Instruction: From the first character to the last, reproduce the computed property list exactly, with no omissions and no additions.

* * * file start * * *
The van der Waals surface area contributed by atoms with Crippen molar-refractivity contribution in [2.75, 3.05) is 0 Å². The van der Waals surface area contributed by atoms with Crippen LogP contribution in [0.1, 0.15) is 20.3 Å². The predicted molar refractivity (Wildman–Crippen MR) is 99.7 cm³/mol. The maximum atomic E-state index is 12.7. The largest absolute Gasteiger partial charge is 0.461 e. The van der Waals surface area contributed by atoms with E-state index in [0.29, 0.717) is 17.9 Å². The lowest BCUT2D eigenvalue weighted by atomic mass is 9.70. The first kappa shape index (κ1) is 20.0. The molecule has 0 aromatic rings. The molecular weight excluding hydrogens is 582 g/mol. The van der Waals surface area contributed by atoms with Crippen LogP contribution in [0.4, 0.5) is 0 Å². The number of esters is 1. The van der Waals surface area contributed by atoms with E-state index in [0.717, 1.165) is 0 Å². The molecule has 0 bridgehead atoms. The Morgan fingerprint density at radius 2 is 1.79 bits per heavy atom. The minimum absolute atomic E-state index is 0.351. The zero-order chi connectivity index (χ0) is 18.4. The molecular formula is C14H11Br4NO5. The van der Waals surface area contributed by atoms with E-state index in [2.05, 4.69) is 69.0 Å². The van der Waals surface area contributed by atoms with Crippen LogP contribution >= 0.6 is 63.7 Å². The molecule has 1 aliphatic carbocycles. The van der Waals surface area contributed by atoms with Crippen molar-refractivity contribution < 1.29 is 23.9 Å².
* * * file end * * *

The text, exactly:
The van der Waals surface area contributed by atoms with Crippen molar-refractivity contribution in [2.75, 3.05) is 0 Å². The van der Waals surface area contributed by atoms with Crippen LogP contribution in [0.1, 0.15) is 20.3 Å². The predicted molar refractivity (Wildman–Crippen MR) is 99.7 cm³/mol. The maximum atomic E-state index is 12.7. The largest absolute Gasteiger partial charge is 0.461 e. The van der Waals surface area contributed by atoms with E-state index in [0.29, 0.717) is 17.9 Å². The lowest BCUT2D eigenvalue weighted by atomic mass is 9.70. The first kappa shape index (κ1) is 20.0. The molecule has 0 aromatic rings. The molecular weight excluding hydrogens is 582 g/mol. The van der Waals surface area contributed by atoms with Crippen LogP contribution in [0.4, 0.5) is 0 Å². The number of esters is 1. The van der Waals surface area contributed by atoms with E-state index in [0.717, 1.165) is 0 Å². The molecule has 0 bridgehead atoms. The Morgan fingerprint density at radius 2 is 1.79 bits per heavy atom. The minimum absolute atomic E-state index is 0.351. The zero-order chi connectivity index (χ0) is 18.4. The molecular formula is C14H11Br4NO5. The van der Waals surface area contributed by atoms with E-state index in [2.05, 4.69) is 69.0 Å². The van der Waals surface area contributed by atoms with Crippen LogP contribution >= 0.6 is 63.7 Å². The molecule has 1 aliphatic carbocycles. The van der Waals surface area contributed by atoms with Crippen molar-refractivity contribution < 1.29 is 23.9 Å².